I have a tenant at the moment and will see how the market goes, but I could sell for £30k more than I paid....subject to capital gains tax. Just because prices have slowed down (I read the property papers all the time and prices dropped a couple of years ago and are now roughly the same as 2 years ago, so not dropping any more) there are some bargains out there that will make you money if you take a calculated risk.

If you own your own home, you could remortgage your home for the deposit.In the UK, we have to put down a deposit of 15% - 30% for a BTL property!

In a nutshell, you could make several thousands of your Austrailian dollars in less than 5 years if you find the right property and are willing to work hard if it needs work doing to it. I only spent 3 months renovating my flat , and I was still working full time.

It will help if you see a financial advisor you can trust. He/she will ensure you get the best deal available, and not go for a lender because he/she will be rewarded more for their service. The best thing to do is to see an advisor who is as local as possible. Knowing that you could turn up at any minute tends to keep them on their toes. For my first property I used an advisor in the city (London). Because he was 15 miles away (in London that can be a 2 hour drive) if he hadn't done anything since the last time we spoke, he would pretend not to be in the office.

Good luck. Don't make any hasty decisions. Wait for the right property at the right price and enjoy your early retirement.

Gary

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It's never too late. I bought a BLT flat in May this year at around £20k less than it's value. The reason was that the currant landlord had tenants but need a quick sale before April 6th for tax reasons. Unfortunately for him, the whole process dragged on longer than expected so he missed his deadline.

...

I'd like to meet this "currant landlord". Does he know the California Raisins?

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I don't doubt that there are opportunities to be had if you can capitalise on a forced sale, and those are starting to appear now.

However, having watched the Sarah Beeny programme and seen disasters in the making week after week where the unfortunate morons involved usually just about break even or make a loss (witness the properties featured in the programme a year ago that are still for sale)...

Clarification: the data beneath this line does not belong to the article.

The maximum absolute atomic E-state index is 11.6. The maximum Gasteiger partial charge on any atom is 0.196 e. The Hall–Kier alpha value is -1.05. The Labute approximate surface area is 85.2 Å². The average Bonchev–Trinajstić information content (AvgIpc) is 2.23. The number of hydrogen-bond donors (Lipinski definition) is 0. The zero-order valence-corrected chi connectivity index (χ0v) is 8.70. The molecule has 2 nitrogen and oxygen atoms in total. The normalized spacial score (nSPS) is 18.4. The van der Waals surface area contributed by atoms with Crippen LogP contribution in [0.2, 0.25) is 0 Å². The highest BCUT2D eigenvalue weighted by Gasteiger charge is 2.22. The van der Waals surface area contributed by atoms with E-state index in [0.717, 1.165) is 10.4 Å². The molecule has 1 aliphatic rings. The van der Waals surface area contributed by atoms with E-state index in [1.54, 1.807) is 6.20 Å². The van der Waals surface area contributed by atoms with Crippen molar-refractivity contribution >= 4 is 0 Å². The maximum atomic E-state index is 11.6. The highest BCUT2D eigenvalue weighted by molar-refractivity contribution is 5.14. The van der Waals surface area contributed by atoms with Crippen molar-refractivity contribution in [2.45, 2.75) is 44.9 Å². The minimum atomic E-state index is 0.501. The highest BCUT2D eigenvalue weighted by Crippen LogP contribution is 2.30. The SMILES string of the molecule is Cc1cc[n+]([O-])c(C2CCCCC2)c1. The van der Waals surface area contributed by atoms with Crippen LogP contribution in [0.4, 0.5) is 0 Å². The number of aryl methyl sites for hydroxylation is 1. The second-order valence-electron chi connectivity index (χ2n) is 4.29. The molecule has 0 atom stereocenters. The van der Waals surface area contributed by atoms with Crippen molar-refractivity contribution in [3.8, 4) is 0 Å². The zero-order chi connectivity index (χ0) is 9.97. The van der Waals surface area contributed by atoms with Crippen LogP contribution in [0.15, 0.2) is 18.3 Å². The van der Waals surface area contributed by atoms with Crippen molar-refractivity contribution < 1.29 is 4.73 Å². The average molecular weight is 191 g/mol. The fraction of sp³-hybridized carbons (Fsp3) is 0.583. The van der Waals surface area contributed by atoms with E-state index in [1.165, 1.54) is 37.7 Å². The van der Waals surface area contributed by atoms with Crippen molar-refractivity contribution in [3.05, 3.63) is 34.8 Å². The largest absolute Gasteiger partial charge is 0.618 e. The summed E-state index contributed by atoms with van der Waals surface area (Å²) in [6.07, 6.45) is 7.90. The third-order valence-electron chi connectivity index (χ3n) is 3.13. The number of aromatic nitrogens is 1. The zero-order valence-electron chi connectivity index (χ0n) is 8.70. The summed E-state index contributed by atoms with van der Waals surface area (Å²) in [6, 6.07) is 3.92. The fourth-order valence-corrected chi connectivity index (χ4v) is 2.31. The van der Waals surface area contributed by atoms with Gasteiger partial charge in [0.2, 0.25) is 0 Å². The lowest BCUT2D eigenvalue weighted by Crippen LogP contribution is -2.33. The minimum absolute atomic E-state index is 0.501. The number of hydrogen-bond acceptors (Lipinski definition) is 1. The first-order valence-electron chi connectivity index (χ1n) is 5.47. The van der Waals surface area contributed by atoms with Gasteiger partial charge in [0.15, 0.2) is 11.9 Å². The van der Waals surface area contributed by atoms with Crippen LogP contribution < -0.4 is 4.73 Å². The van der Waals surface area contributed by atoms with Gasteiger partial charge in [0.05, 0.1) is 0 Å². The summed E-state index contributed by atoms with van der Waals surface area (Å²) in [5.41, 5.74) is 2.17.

I assume people get into property renovation as "everyone knows about property", i.e. a homeowner ought to know what's to be done and be capable of achieving it if they own a home themselves, the people involved really are clueless about renovation from a business perspective.

That's why the people in the programme didn't decide to start up a PR consultancy or a web design business - because they don't have the knowledge needed to do so.

However they have little more knowledge about how to renovate a property successfully and having been given the olive branch of a real expert on site to advise usually ignore expert advice and **** it up.

Those people were saved by the rising market, but would not be so fortunate now. Yes, there is money to be made - but the fact that the property is losing equity from the day of purchase regardless of the price you paid means you have to work fast and get it right. People who know what they're doing can win here, for most people, it's a disaster waiting to happen.

The next series of that programme will be interesting to see how people fare in a falling market.

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Clearly as this couple is approaching retirement, it is the ideal time to speculate with what little they do have on an asset class that so clearly is depreciating, despite what enworb says.

My real question is why were they not saving for retirement in their 30s and 40s like most should? Oh yeah, the money was too tempting and they spent it on "stuff". Clever them, then.

EDIT: spelling.

Edited by gone west

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  • 301 Brexit, House prices and Summer 2020

    1. 1. Including the effects Brexit, where do you think average UK house prices will be relative to now in June 2020?


      • down 5% +
      • down 2.5%
      • Even
      • up 2.5%
      • up 5%